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GRAINS-Corn tops $5 for first time since 2014 on dryness in Argentina

U.S. soybean and corn futures climbed to fresh 6-1/2 year highs on Wednesday, as worries about dry weather hurting Argentine crops attracted speculative buyers, analysts said.

Wheat futures fell on a lack of fresh supportive news and an upturn in the dollar, which tends to make U.S. grains less competitive globally.

Chicago Board of Trade March soybeans closed 14-1/2 cents higher at $13.61-1/2 per bushel after earlier reaching$13.78-1/4, the highest price on a continuous chart of the most-active contract since June 2014.

CBOT March corn added 3-1/4 cents to $4.95 per bushel after reaching $5.02-3/4 in mid-session trading, the highest benchmark corn price since May 2014.

March wheat slipped 6-1/2 cents to $6.47-1/2 per bushel.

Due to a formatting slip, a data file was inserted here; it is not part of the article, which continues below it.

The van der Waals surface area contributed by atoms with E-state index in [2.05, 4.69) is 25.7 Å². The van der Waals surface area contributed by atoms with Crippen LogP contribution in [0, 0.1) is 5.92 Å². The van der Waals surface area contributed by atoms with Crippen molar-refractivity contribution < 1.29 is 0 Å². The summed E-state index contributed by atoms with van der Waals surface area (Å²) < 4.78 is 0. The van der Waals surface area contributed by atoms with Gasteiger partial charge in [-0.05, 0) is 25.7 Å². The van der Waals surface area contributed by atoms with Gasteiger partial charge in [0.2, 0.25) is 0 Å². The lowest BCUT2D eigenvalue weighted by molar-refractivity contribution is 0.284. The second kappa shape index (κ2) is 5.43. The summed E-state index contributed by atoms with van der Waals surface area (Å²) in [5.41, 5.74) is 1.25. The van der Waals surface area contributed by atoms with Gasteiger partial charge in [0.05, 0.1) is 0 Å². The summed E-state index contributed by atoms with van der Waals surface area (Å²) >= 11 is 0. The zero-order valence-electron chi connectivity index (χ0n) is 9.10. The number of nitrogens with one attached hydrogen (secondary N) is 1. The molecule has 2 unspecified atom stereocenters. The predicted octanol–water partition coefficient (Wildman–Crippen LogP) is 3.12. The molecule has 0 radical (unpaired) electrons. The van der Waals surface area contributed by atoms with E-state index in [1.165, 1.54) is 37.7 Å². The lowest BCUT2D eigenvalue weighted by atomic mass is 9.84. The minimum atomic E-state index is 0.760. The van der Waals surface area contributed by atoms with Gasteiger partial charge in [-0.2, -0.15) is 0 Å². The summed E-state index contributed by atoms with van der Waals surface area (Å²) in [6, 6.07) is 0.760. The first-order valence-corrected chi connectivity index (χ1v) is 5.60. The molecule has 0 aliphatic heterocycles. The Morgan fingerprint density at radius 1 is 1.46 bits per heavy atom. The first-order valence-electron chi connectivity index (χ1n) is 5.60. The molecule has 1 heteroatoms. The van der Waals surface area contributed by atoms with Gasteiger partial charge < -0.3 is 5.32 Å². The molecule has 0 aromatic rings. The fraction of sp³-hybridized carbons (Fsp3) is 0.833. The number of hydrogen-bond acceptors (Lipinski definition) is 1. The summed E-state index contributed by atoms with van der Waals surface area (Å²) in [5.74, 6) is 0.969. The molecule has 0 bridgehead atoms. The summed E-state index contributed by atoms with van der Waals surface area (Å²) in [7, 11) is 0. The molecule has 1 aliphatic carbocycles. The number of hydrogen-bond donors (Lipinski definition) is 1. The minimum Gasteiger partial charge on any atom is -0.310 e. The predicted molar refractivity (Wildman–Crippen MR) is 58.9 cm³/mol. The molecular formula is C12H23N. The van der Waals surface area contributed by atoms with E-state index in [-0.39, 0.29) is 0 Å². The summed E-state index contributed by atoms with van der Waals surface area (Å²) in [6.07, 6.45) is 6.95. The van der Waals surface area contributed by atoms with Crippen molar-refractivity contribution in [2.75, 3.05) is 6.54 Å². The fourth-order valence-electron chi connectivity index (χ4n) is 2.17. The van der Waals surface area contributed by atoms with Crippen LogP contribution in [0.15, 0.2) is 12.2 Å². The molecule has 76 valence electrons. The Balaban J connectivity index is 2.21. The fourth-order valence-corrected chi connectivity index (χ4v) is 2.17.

Dry weather continues to threaten soy and corn yield prospects in Argentina, and labor issues in the South American country have added to concerns about supplies.

“A water deficit persists mainly in Argentina, leading to fears of a downward revision of corn production,” consultancy Agritel said.

The union representing Argentine port-side grain inspectors was to meet on Wednesday with agro-export companies to try to clinch a wage deal to end a strike that started on Dec. 9.

Underscoring recent volatility in the grain markets, the CME Group, parent of the CBOT, said it would raise the margins to trade its soybean, corn and wheat futures after Wednesday’s close.

“We have shaken some shorts out of the market with the CME increasing their (margins) … If we continue to see a rally in this market, margins could potentially go up again,” said Terry Reilly, senior analyst with Futures International.

Meanwhile, traders have begun adjusting their positions ahead of the U.S. Department of Agriculture’s next monthly supply/demand report on Jan. 12, in which the government will release updated estimates of U.S. and South American crop production and usage. Source: Reuters (Reporting by Christopher Walljasper; Additional reporting by Julie Ingwersen in Chicago, Gus Trompiz in Paris and Colin Packham in Sydney; Editing by Lisa Shumaker)

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